Davidow, besides serving the interests of the United States, was highly professional, despite misunderstandings about the frequently damaged bilateral relationship. For example, Fox’s late response in sending his condolences to the United States after the 9/11 terrorist attacks. His successor was the Texan businessman Tony Garza, a friend and ally of George W. Bush and who led the U.S. embassy from November 2002 until January 20, 2009. In 2005 he married María Asunción Arambuluzavala, one of the wealthiest women in Mexico – whom he subsequently divorced in 2010. Conflict of interest? Compared to what his replacement, Carlos Pascual faced, Garza was lucky and quietly retired with the distinction of the Aztec Eagle in his pockets granted by Mexican authorities.
In contrast, Pascual faced one of the most difficult episodes of the bilateral relationship. He was appointed as ambassador by President Barack Obama, arriving in Mexico on August 9, 2009 and leaving on March 19, 2011. His credentials included expertise on failed states. Thus, his designation was considered insulting by President Felipe Calderón, who assumed that Washington’s opinion was that Mexico was, indeed, a failed state or on the way to becoming one. Pascual began dating Gabriela Rojas, daughter of Francisco Rojas, leader of the PRI fraction in the Chamber of Deputies. Gabriela was also the ex-wife of Calderón’s chief of advisors, Antonio Vivanco. Therefore, the Mexican President, upset with this engagement, saw Pascual increasingly suspiciously.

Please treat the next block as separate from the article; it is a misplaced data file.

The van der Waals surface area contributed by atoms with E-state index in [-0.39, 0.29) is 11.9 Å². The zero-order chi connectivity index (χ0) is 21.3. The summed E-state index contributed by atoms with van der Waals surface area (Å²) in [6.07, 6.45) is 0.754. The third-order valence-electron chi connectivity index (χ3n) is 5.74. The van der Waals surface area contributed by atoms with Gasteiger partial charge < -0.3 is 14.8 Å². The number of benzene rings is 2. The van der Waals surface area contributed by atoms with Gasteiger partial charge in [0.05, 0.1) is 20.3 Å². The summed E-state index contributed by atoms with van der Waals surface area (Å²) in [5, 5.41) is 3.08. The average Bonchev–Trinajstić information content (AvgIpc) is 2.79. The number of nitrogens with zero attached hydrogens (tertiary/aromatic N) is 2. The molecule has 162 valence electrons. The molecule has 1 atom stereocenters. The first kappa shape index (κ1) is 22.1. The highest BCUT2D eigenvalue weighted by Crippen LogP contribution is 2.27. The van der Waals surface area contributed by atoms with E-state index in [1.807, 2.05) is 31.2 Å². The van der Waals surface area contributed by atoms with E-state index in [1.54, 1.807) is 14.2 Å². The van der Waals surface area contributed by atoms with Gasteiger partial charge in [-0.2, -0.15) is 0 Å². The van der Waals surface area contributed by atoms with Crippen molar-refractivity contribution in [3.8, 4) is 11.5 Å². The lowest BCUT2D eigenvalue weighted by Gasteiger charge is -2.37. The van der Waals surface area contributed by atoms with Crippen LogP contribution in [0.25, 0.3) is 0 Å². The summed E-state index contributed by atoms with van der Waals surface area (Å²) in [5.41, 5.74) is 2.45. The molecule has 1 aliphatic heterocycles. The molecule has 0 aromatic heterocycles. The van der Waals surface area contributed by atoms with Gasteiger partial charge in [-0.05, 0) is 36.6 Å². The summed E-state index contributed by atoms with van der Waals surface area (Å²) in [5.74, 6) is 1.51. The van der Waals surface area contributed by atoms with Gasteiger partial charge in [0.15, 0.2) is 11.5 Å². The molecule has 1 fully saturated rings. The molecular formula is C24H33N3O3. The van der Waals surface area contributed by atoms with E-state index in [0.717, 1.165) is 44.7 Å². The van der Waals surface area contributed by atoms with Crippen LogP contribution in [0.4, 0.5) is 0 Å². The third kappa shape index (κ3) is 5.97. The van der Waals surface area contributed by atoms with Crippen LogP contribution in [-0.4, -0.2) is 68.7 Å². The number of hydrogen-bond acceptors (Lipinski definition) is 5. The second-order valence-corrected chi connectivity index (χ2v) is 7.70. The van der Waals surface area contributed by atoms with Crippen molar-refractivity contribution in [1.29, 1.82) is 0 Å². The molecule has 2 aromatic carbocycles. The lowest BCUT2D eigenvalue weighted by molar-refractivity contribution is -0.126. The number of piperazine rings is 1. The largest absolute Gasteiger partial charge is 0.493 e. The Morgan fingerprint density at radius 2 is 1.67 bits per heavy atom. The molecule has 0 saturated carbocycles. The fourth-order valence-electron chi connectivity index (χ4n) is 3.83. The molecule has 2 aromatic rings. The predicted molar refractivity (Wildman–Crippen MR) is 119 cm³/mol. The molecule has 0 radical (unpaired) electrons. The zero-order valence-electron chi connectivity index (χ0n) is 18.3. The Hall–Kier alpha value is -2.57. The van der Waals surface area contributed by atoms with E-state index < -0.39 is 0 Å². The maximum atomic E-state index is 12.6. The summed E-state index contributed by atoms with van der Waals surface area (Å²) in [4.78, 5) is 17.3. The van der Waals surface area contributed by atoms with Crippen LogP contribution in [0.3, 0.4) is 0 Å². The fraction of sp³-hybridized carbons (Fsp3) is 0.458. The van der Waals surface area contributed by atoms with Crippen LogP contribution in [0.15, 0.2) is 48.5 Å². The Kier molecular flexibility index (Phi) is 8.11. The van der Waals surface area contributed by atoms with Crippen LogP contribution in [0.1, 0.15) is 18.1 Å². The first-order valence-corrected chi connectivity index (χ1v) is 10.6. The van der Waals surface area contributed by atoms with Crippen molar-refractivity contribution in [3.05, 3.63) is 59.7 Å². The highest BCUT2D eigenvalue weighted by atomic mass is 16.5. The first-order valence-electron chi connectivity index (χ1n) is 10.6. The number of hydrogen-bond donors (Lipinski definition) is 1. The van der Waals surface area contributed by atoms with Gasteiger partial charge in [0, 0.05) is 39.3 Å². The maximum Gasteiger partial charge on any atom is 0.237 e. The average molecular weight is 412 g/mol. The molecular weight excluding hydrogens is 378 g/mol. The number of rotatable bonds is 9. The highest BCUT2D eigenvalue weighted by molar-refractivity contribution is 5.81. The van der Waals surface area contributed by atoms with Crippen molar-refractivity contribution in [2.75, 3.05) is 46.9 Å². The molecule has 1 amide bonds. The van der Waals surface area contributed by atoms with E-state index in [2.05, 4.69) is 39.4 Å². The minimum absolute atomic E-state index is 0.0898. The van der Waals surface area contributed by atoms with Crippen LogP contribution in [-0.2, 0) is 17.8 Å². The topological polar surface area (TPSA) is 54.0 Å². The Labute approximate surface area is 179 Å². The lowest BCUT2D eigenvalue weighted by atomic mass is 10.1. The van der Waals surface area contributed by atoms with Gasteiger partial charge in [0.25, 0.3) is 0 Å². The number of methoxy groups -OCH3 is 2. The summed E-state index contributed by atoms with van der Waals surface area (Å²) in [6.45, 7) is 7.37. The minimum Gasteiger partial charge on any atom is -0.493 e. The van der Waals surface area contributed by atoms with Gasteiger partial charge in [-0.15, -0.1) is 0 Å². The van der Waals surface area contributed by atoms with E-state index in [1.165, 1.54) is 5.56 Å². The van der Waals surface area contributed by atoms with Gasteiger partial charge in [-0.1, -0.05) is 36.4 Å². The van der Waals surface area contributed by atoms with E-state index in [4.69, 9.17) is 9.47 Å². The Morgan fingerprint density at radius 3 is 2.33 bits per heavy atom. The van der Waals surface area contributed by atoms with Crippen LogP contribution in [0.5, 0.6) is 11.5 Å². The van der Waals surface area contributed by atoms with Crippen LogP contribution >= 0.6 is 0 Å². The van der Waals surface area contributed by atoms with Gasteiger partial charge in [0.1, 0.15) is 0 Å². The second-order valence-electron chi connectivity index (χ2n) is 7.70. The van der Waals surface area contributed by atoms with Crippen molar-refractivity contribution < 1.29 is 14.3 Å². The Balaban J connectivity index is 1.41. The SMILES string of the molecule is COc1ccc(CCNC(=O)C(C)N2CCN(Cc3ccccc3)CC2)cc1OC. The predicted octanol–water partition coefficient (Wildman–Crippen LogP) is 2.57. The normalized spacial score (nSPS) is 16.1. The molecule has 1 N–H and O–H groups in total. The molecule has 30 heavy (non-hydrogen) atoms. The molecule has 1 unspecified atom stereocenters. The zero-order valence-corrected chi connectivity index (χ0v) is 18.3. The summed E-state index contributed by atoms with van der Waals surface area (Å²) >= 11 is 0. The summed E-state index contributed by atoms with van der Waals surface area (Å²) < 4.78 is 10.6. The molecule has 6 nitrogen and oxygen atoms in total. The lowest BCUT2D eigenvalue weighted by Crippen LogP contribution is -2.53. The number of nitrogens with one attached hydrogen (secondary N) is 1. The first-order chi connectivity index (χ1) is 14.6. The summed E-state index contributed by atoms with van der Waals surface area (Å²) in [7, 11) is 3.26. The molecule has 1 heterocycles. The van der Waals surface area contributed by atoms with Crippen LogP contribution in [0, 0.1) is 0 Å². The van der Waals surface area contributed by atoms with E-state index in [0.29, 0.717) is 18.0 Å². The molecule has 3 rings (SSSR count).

During his term as ambassador, Pascual was very unlucky since the disclosure of confidential cables that he periodically sent to Washington – as part of his diplomatic duties – were publicly disclosed through Wikileaks. His cableswere very bad received by President Calderón. In the classified documents, Pascual questioned the fight against drugs endorsed by Calderón. He complied about corruption in the country. These leaks were considered a major blow to U.S. relations with various countries around the world. However, in the case of Mexico, the problem escalated to the point that President Calderón asked both Secretary of State Hillary Clinton and President Obama for Pascual’s head. Obama had to concede and sent Anthony Wayne, an experienced diplomat from the State Department, in his place. Wayne had previously served as his country’s ambassador to Argentina. When Wayne finished his term and retired on July 31, 2015, Obama nominated one of the most important experts in hemispheric affairs at the State Department, Roberta Jacobson. She is credited for being the architect of the establishment of diplomatic relations between Cuba and the United States. A very skillful diplomat, with an extensive knowledge of Latin America, Jacobson arrived in Mexico on May 5, 2016, after a winding ratification process that took about a year – precisely because Republicans did not like her contribution to the establishment of diplomatic relations with Havana. Her time as ambassador was brief, since she was appointed the very same year that Donald Trump won the U.S. presidential election. Trump’s negative rhetoric towards Mexico generated friction between the Oval Office and Jacobson, with Jacobson having a hard time excusing the offenses of the American President. Thus it was that in May 2018 she left Mexico and retired, after a 30-year career in the foreign service of his country. Jacobson, despite his brief time at the U.S. embassy, was popular, well-liked and received much recognition for her work, even though the political context was very difficult.